Brenner answers questions about all aspects of family finance.
My mother, who is 93, has left monetary inheritances in her will that add up to $60,000. Her combined bank savings add up to about $35,000. Does the inheritance legally have to be paid, and if so, where does the excess money come from?
Your mother's estate may include other assets you don't know about, like a brokerage account or a life insurance policy. But there's no magic fund that will enable you to inherit more from her than the total value of what she owns at the time of her death, no matter what her will says.
Indeed, depending on her financial situation when she dies, you could inherit substantially less than the amount in her accounts. The reason: Her executor will use the money in her estate to pay her outstanding bills, funeral expenses, legal fees and taxes before distributing whatever is left to her heirs. From what you say, your mother's estate isn't big enough to incur an estate tax. New York estate tax is only levied on estates worth more than $1 million, and federal estate tax applies only to those worth more than $5.25 million. But income taxes are another story. Her executor will have to file her income tax return for the year of her death.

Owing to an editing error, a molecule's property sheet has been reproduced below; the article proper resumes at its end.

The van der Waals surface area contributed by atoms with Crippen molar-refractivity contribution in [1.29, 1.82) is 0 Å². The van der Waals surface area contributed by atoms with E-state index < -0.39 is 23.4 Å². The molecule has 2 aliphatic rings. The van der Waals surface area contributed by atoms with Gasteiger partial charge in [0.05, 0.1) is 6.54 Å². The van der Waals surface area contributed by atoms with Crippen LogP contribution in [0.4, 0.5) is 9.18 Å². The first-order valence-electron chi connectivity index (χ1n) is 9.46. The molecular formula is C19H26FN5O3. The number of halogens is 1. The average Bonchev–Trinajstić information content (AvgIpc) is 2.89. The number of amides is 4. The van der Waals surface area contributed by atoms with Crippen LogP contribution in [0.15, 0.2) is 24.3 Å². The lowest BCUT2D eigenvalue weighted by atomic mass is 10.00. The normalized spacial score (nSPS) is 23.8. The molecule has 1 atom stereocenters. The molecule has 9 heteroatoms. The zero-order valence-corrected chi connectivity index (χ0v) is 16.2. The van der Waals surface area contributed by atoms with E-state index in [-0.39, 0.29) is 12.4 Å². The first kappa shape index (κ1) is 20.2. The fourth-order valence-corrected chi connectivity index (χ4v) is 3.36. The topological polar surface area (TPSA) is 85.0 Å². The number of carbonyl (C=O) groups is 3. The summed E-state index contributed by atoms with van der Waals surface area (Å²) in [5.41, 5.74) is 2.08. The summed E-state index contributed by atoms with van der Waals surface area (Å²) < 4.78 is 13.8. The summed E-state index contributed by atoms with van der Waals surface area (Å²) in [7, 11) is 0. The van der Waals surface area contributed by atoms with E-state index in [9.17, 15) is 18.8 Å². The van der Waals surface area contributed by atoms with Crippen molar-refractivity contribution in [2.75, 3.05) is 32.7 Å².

Making specific bequests can have unintended consequences when an estate proves much smaller than anticipated. "For example, let's say your will says that you leave $60,000 to your favorite niece and the rest of your assets to your children. If your estate is only worth $60,000 when you die, your children will get nothing," says Jeffrey A. Zankel, a Melville estate lawyer.
The bottom lineBefore you decide the dollar amounts of specific bequests, consider the possibility that your estate may be smaller when you die than when you write your will.
TO ASK THE EXPERT: Send questions to Ask the Expert / Act 2, Newsday Newsroom,235 Pinelawn Rd., Melville, NY 11747-4226, or email firstname.lastname@example.org. Include your name, address and phone number. Questions can be answered only in this column. Advice is offered as general guidance. Check with your own advisers for your specific needs.